Moneycontrol PRO
you are here: HomeNewsTrendsHealth

Pfizer jab less effective, still protects against strain found in India: Study

The study sampled 28 healthcare workers in the city of Orleans. Sixteen of them had received two doses of the Pfizer vaccine, while 12 had received one dose of the AstraZeneca vaccine.

May 30, 2021 / 07:37 AM IST

The Pfizer vaccine is slightly less effective but appears to still protect against the more transmissible Indian strain of the virus that causes COVID-19, according to a  study by France's  Pasteur Institute.

"Despite slightly diminished efficacy, the Pfizer vaccine probably protects" against the variant found in India, according to laboratory test results, said Olivier Schwartz, the institute's director and co-author of the study that was published on the BioRxiv website ahead of peer review.

The study sampled 28 healthcare workers in the city of Orleans. Sixteen of them had received two doses of the Pfizer vaccine, while 12 had received one dose of the AstraZeneca vaccine.

Follow our LIVE blog for latest updates of the novel coronavirus pandemic

People who had received two doses of Pfizer saw a three-fold reduction in their antibodies against the B.1.617 variant, according to the study, but were still protected.

Close

COVID-19 Vaccine

Frequently Asked Questions

View more
How does a vaccine work?

A vaccine works by mimicking a natural infection. A vaccine not only induces immune response to protect people from any future COVID-19 infection, but also helps quickly build herd immunity to put an end to the pandemic. Herd immunity occurs when a sufficient percentage of a population becomes immune to a disease, making the spread of disease from person to person unlikely. The good news is that SARS-CoV-2 virus has been fairly stable, which increases the viability of a vaccine.

How many types of vaccines are there?

There are broadly four types of vaccine — one, a vaccine based on the whole virus (this could be either inactivated, or an attenuated [weakened] virus vaccine); two, a non-replicating viral vector vaccine that uses a benign virus as vector that carries the antigen of SARS-CoV; three, nucleic-acid vaccines that have genetic material like DNA and RNA of antigens like spike protein given to a person, helping human cells decode genetic material and produce the vaccine; and four, protein subunit vaccine wherein the recombinant proteins of SARS-COV-2 along with an adjuvant (booster) is given as a vaccine.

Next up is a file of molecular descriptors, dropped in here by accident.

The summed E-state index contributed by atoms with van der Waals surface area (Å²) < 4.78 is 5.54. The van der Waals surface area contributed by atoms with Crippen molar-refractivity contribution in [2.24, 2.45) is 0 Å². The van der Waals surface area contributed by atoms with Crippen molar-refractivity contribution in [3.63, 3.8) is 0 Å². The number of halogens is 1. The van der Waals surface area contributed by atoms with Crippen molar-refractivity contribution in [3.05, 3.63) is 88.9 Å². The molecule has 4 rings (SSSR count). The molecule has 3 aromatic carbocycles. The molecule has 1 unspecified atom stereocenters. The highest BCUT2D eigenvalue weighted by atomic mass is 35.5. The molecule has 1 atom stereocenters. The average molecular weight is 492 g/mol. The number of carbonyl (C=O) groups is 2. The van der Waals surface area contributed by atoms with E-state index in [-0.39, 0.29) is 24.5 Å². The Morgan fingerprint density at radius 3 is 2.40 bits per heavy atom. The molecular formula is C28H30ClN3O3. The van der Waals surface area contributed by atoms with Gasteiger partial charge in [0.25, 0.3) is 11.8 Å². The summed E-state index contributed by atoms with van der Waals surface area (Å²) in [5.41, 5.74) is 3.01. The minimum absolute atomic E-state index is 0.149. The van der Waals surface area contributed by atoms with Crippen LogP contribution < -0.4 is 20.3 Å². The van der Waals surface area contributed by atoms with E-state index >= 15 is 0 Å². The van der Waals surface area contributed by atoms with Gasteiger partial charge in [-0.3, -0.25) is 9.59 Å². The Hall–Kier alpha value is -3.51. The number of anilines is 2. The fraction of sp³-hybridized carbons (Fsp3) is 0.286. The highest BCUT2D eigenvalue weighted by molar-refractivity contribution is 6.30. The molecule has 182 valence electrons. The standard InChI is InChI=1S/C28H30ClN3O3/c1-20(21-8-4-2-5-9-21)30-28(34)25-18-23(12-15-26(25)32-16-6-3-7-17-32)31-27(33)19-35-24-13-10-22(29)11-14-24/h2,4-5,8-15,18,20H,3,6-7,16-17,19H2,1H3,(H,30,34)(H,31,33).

What does it take to develop a vaccine of this kind?

Vaccine development is a long, complex process. Unlike drugs that are given to people with a diseased, vaccines are given to healthy people and also vulnerable sections such as children, pregnant women and the elderly. So rigorous tests are compulsory. History says that the fastest time it took to develop a vaccine is five years, but it usually takes double or sometimes triple that time.

View more
Show

"The situation was different with the AstraZeneca vaccine, which induced particularly low levels of antibodies neutralising" the B.1.617 variant, the study said.

Patients who had had COVID-19 within the past year and people vaccinated with two doses of Pfizer retained enough antibodies to be protected against the variant found in India, but three to six times less antibodies than against the UK variant, Schwartz said.

The study shows that "this variant.. has acquired partial resistance to antibodies," Schwartz said.

Since first emerging in late 2019 in China, the SARS-CoV-2 virus that causes COVID-19 has developed several variants, usually named for the places where it first appeared including the so-called South Africa and UK strains.

The variant first detected in India appears to be much more transmissible than earlier variations.

It has now been officially recorded in 53 territories, according to a World Health Organization report.

To try to curb its spread, France and Germany have re-introduced tighter rules on arrivals from affected countries, including the United Kingdom.

Follow our full coverage of the coronavirus pandemic here.
AFP
first published: May 29, 2021 06:15 pm

stay updated

Get Daily News on your Browser
Sections
ISO 27001 - BSI Assurance Mark